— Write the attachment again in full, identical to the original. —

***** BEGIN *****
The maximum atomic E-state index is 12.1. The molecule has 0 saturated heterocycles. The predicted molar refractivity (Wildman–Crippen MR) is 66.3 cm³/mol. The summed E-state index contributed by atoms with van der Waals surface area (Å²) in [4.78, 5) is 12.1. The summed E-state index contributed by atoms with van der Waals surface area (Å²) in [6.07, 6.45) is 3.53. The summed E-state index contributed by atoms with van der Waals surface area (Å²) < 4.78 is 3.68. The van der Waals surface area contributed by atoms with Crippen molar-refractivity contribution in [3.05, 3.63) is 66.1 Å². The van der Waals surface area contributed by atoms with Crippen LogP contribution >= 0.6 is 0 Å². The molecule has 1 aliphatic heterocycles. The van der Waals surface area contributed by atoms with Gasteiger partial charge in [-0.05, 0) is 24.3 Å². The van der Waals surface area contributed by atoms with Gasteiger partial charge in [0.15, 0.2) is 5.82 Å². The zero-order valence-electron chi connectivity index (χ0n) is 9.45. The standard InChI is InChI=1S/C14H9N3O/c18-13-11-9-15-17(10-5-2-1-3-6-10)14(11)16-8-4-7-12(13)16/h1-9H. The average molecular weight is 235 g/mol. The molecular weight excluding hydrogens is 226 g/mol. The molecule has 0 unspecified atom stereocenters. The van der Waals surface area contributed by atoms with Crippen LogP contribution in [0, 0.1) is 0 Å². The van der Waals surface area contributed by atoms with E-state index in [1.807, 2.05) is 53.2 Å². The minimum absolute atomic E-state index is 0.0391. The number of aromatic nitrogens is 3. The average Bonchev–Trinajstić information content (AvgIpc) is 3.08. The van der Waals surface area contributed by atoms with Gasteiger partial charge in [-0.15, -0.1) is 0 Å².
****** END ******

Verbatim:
The maximum atomic E-state index is 12.1. The molecule has 0 saturated heterocycles. The predicted molar refractivity (Wildman–Crippen MR) is 66.3 cm³/mol. The summed E-state index contributed by atoms with van der Waals surface area (Å²) in [4.78, 5) is 12.1. The summed E-state index contributed by atoms with van der Waals surface area (Å²) in [6.07, 6.45) is 3.53. The summed E-state index contributed by atoms with van der Waals surface area (Å²) < 4.78 is 3.68. The van der Waals surface area contributed by atoms with Crippen molar-refractivity contribution in [3.05, 3.63) is 66.1 Å². The van der Waals surface area contributed by atoms with Crippen LogP contribution >= 0.6 is 0 Å². The molecule has 1 aliphatic heterocycles. The van der Waals surface area contributed by atoms with Gasteiger partial charge in [-0.05, 0) is 24.3 Å². The van der Waals surface area contributed by atoms with Gasteiger partial charge in [0.15, 0.2) is 5.82 Å². The zero-order valence-electron chi connectivity index (χ0n) is 9.45. The standard InChI is InChI=1S/C14H9N3O/c18-13-11-9-15-17(10-5-2-1-3-6-10)14(11)16-8-4-7-12(13)16/h1-9H. The average molecular weight is 235 g/mol. The molecular weight excluding hydrogens is 226 g/mol. The molecule has 0 unspecified atom stereocenters. The van der Waals surface area contributed by atoms with Crippen LogP contribution in [0, 0.1) is 0 Å². The van der Waals surface area contributed by atoms with E-state index in [1.807, 2.05) is 53.2 Å². The minimum absolute atomic E-state index is 0.0391. The number of aromatic nitrogens is 3. The average Bonchev–Trinajstić information content (AvgIpc) is 3.08. The van der Waals surface area contributed by atoms with Gasteiger partial charge in [-0.15, -0.1) is 0 Å².